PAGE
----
As always, underneath this broad trend, the picture is more mixed:
Not all areas of Guangdong are successfully moving up the value chain. Cities such as Dongguan and Foshan have been much harder hit by the global economic slowdown due to slowness in shift up the value chain.
While lower end manufacturing is expanding in inland provinces, often this represents expansion by established businesses taking advantage of tax benefits and cheaper land, not a relocation of existing manufacturing capacity.
This inland shift is also partly offset by investment in lower end manufacturing being moved to less-developed parts of Guangdong.
What Sustains the Upgrade?
While Guangdong’s labour and land costs have been rising fast, this is partly compensated for by efficient transport infrastructure (making it easier to reach more affluent consumers overseas) and the fact that in Guangdong there is a concentration of consumers with relatively high purchasing power compared to inland provinces/Southeast Asia. There are obvious advantages in manufacturing high-value goods closer to your consumers.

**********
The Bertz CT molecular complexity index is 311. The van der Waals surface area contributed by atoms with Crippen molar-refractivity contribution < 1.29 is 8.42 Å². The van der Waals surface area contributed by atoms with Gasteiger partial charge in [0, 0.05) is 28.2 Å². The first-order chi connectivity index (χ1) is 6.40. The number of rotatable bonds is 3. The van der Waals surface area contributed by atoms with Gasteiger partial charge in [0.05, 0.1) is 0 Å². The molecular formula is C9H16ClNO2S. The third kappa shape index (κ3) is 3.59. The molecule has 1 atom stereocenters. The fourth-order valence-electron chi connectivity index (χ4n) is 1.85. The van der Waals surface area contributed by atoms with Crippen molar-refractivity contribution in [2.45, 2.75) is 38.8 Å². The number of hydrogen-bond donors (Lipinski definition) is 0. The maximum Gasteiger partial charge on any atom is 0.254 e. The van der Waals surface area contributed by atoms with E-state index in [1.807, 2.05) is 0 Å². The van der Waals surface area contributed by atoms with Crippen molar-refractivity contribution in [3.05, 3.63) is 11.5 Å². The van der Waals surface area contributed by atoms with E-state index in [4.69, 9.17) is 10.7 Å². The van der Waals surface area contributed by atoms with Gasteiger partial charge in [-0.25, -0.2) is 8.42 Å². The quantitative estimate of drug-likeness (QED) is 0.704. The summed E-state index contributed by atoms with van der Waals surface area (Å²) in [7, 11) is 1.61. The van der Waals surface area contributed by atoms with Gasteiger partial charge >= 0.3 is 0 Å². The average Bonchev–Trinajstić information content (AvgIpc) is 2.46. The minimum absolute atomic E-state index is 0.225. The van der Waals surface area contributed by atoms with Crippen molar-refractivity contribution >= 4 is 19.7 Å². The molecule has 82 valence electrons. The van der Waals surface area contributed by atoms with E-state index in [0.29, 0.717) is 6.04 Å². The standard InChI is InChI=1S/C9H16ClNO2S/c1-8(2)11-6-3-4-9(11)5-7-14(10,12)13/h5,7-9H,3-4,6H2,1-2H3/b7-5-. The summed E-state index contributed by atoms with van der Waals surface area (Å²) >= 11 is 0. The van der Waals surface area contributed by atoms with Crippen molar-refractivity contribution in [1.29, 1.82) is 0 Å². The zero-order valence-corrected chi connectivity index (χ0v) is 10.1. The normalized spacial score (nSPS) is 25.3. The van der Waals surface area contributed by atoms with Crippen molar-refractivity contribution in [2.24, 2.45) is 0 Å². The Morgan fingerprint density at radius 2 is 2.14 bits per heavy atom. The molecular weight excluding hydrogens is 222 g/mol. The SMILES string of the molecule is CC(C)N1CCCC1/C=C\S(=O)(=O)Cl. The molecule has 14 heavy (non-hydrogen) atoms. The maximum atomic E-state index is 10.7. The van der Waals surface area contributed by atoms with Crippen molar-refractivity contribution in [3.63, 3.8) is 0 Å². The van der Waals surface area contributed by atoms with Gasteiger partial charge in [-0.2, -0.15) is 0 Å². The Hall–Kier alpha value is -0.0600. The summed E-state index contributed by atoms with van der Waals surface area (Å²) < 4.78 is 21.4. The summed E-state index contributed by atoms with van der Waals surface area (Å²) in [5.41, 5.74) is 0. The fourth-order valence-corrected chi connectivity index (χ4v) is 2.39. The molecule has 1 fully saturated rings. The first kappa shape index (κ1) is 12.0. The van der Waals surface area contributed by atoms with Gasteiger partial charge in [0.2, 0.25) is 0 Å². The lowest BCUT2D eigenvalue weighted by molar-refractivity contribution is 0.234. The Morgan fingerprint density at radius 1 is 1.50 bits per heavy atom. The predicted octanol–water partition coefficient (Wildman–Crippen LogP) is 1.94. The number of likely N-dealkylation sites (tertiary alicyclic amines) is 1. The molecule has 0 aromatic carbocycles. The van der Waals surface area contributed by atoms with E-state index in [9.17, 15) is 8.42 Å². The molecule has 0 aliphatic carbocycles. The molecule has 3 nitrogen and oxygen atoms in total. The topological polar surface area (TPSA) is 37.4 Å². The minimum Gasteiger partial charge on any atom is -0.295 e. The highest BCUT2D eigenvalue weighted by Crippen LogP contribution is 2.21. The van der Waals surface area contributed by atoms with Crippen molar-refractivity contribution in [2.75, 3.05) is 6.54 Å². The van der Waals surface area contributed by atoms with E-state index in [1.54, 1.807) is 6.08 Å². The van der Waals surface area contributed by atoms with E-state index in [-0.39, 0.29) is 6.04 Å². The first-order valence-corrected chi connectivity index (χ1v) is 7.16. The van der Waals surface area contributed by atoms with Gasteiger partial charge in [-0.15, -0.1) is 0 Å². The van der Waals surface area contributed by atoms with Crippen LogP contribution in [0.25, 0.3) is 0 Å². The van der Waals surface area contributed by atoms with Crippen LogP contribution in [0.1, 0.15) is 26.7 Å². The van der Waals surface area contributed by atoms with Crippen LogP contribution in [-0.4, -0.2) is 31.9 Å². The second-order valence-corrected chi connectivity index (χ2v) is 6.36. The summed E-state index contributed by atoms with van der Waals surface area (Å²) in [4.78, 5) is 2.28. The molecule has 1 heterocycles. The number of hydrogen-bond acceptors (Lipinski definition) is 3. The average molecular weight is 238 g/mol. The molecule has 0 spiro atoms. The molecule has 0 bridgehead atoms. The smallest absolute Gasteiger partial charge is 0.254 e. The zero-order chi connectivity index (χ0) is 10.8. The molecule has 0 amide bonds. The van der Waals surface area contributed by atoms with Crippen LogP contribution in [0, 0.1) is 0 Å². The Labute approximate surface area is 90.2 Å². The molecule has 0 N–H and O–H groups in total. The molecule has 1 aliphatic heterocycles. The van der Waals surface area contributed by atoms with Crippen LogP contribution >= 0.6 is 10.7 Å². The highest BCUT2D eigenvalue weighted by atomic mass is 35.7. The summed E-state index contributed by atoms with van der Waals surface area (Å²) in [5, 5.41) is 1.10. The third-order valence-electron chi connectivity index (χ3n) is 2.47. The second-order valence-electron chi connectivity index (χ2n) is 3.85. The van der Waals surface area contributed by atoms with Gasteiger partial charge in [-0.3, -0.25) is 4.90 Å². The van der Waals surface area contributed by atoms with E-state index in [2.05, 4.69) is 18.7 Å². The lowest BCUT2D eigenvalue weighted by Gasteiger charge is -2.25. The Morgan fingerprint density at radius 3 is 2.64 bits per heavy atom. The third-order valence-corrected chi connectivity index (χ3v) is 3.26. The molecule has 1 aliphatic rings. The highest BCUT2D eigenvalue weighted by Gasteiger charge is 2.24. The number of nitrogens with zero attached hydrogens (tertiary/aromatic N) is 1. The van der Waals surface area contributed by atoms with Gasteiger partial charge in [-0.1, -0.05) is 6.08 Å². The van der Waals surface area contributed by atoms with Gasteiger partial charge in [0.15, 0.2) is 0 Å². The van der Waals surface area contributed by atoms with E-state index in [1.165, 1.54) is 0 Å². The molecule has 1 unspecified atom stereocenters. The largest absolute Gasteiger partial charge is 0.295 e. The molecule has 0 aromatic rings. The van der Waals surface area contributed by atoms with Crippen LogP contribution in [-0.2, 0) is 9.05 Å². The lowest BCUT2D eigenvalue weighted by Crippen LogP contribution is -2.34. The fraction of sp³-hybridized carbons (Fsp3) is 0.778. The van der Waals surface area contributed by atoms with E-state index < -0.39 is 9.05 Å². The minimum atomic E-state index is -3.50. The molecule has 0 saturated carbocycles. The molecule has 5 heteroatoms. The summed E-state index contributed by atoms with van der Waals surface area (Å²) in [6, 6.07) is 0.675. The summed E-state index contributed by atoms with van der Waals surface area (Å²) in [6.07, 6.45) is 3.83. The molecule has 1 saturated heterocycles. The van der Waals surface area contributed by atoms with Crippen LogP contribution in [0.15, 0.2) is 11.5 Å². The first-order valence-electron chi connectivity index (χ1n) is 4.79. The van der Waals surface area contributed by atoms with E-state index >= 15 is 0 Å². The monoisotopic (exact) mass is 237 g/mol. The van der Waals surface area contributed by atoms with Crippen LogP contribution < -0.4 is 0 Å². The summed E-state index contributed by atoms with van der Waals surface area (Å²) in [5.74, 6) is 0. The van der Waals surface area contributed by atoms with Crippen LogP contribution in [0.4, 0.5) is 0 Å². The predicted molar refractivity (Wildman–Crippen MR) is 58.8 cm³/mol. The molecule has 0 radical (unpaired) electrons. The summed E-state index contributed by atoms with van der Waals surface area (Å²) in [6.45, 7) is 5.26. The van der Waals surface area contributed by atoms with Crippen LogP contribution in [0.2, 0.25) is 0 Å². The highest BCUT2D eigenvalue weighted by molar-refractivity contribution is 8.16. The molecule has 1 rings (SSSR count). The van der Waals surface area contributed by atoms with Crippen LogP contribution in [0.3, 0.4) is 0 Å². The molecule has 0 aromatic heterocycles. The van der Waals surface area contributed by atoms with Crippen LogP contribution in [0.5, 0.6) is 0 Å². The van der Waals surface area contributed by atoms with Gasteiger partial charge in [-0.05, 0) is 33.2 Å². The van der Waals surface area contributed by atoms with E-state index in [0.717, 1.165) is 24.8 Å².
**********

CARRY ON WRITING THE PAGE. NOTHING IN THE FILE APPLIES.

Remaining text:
In addition IT clusters with efficient supply chains in the PRD region make it highly competitive compared to areas offering cheaper labour and land (e.g. inland provinces and Southeast Asia) but without complete supply chains, or the necessary skilled labour readily available.
These factors mean that Guangdong can remain competitive as a manufacturing hub. Meanwhile, local governments in the wealthier Pearl River Delta region have adopted preferential policies (e.g. tax breaks and easier/faster land approvals) to attract and retain high-value manufacturers while poorer cities offer same benefits to low-end manufacturers relocating from the PRD.
China’s manufacturing landscape has NOT yet been significantly changed by all these developments. Traditional centres on the developed East Coast, such as Guangdong (led by Guangzhou and Shenzhen), the Yangtze River Delta (led by Shanghai), and the Pan-Bohai Rim (led by Beijing and Tianjin) remain competitive for high-value manufacturing, while less-developed areas are catching up.
However at the forefront of China’s economic reforms, Guangdong with its current progress and challenges is at the cutting edge and will show the way for the rest of the country. It is likely that less-developed areas would face similar situations in the future.